A new ordinance regulating rideshare companies like Uber and Lyft went into effect Nov. 22, and companies have 30 days to submit applications for a license to operate legally in OKC.
Assistant City Manager MT Berry said both Uber and Lyft have requested license applications and if those applications are submitted to the city by Friday, the city’s traffic and transportation commission could vote to approve them at its Dec. 15 meeting.
If that happens, individual drivers for Uber and Lyft will have 60 days to complete physicals and vehicle inspection and apply for a permit.
“We can’t issue any driver permits until the licenses have been issued and approved to Uber and Lyft,” Berry said. “It really depends on when their application is approved.”
If applications from Uber or Lyft are submitted after Dec. 15, the next opportunity for the traffic and transportation commission to review the application would be Jan. 23. Approval on that date would begin the 60-day window for drivers to apply for permits.
After months of discussion and debate, the Oklahoma City Council voted to require drivers of rideshare companies to obtain a $30 permit and pass a medical physical, background check and vehicle inspection. The council also changed regulations for traditional taxi companies. The new regulations now allow them to incorporate higher fares during peak hours.
Uber and Lyft criticized the city’s new regulations, and representatives of the two companies say legislation at the state level is likely to be pushed next year in an effort to reduce regulations over rideshare companies operating in Oklahoma.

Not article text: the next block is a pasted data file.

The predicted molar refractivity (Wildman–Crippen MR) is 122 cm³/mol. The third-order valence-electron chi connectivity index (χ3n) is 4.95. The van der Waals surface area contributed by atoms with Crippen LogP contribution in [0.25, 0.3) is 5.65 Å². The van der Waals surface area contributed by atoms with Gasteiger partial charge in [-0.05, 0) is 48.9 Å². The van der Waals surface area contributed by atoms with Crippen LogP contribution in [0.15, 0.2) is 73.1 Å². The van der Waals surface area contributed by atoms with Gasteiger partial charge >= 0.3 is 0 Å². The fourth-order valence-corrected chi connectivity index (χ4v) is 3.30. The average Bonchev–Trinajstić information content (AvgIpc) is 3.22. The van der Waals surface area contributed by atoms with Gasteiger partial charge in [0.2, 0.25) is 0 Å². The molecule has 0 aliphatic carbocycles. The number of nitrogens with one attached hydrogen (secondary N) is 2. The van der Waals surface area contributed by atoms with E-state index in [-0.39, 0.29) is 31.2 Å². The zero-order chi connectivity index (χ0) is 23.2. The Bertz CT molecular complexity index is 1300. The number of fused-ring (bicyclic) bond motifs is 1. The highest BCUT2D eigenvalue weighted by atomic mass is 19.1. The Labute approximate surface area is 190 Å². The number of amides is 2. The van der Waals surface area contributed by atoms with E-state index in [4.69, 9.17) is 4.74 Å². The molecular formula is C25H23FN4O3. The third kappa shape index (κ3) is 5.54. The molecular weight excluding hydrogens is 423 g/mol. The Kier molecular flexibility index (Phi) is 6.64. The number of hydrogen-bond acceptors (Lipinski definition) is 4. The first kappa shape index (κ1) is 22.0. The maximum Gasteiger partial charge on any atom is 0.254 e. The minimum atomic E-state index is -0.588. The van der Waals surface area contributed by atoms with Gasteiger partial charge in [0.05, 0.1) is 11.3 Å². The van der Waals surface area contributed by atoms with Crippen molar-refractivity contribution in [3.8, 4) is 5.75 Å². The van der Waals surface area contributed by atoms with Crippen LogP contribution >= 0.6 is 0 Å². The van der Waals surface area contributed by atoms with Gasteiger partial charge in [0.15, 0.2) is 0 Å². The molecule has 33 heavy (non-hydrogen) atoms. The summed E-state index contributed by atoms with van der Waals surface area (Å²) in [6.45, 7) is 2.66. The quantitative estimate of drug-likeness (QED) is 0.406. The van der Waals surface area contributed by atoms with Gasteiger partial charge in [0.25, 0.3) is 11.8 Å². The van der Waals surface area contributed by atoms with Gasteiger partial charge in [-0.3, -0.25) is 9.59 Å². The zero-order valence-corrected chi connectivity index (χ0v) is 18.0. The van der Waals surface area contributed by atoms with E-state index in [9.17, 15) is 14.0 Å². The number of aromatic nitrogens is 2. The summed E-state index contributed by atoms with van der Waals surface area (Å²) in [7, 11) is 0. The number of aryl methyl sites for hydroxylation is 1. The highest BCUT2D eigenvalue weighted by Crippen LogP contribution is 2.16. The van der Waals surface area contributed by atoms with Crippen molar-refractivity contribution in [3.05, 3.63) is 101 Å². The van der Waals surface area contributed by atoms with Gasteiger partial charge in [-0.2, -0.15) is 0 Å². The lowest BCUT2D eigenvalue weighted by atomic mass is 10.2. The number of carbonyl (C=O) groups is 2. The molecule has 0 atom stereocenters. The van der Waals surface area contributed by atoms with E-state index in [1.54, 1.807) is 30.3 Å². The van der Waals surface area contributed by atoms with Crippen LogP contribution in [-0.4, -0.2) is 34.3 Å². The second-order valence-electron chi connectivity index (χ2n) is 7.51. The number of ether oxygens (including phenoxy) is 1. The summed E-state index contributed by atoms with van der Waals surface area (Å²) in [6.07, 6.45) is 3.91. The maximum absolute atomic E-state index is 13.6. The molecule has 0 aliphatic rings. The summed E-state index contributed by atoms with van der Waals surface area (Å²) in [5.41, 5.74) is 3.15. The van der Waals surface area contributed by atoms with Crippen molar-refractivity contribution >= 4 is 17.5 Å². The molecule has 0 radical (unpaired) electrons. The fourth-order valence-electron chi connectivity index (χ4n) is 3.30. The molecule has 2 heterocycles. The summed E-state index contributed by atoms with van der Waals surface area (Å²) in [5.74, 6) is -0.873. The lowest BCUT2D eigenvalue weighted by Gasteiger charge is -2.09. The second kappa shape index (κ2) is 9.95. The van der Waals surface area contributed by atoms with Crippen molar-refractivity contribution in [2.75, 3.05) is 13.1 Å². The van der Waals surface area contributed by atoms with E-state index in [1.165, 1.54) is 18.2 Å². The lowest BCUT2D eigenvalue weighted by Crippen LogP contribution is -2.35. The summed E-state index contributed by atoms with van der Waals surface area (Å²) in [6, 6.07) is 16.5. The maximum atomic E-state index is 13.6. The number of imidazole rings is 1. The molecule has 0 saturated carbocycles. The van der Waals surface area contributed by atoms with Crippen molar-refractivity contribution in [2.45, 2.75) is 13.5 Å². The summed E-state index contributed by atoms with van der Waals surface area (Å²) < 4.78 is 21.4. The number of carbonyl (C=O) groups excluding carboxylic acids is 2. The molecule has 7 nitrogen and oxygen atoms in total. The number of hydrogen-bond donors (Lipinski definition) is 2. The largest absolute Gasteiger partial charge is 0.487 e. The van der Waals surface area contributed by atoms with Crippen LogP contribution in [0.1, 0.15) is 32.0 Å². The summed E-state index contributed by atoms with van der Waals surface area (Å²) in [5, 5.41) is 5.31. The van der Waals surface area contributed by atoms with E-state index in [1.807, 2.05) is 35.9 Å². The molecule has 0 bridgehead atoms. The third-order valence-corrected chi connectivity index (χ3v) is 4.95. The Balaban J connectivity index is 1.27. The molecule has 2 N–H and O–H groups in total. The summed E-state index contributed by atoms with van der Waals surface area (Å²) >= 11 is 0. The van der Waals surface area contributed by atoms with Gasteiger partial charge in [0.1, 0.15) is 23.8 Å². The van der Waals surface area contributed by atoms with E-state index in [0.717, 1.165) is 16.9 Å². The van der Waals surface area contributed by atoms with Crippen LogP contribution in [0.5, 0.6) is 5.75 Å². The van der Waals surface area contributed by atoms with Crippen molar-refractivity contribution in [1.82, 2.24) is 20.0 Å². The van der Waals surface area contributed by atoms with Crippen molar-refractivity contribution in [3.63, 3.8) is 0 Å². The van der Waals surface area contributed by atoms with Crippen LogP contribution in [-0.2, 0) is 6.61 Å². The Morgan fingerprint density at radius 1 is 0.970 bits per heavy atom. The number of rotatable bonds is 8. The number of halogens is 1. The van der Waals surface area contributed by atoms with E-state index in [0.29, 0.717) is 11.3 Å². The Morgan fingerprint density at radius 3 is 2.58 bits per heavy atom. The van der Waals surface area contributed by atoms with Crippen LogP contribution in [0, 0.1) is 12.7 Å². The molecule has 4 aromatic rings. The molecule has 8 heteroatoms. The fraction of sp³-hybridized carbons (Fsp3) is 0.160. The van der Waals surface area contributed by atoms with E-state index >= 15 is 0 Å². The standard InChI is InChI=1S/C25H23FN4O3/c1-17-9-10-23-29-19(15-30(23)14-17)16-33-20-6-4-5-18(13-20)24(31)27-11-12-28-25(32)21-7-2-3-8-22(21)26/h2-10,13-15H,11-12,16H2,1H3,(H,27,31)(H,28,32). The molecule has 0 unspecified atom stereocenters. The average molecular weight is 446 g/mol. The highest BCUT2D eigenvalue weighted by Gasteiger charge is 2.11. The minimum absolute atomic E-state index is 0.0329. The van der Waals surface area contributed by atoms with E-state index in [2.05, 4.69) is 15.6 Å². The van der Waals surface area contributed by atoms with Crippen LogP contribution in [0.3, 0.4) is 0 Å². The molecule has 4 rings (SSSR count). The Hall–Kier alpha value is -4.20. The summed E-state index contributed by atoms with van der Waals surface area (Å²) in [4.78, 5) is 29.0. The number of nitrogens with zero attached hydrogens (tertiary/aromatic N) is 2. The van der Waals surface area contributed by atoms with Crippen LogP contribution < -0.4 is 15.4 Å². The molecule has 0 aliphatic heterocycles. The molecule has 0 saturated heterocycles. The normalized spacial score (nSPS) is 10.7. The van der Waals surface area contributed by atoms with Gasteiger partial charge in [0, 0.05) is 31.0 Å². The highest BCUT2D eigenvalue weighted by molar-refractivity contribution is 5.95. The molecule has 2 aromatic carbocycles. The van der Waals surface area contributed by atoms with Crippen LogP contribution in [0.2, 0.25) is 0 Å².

By the numbers
$1.5 million. That’s how much Langston University was recently awarded from the U.S. Department of Agriculture to go toward agriculture research projects, such as the Goat Research Extension Program, which has partnered with OKC to supply nearly 20 goats to help control weed and grass growth along the Hefner Canal.
Oklahoma gets NCLB waiver
Under the No Child Left Behind act, states must demonstrate high academic standards. Following the Oklahoma Legislature’s decision to do away with Common Core earlier this year, the U.S. Department of Education denied a waiver request that gives Oklahoma schools more flexibility in administering federal funds.
Following the waiver denial in August, the Department of Education announced last month it had reversed its decision and would approve the waiver.
“The ramifications of losing the waiver would have been significant and with potentially disastrous consequences,” said Janet Barresi, state superintendent of public instruction, on Monday. “Instead, Oklahoma now has an opportunity to build upon the innovations and successful reforms of recent years.”
Oklahoma’s waiver comes with stipulations to consider graduation rates in its academic assessments and demonstrate high-quality statewide assessments in certain grades.
OKC Superintendent Robert Neu, who criticized both sides of the Common Core debate when the waiver was originally pulled, said Monday’s announcement was good news for the state’s largest district.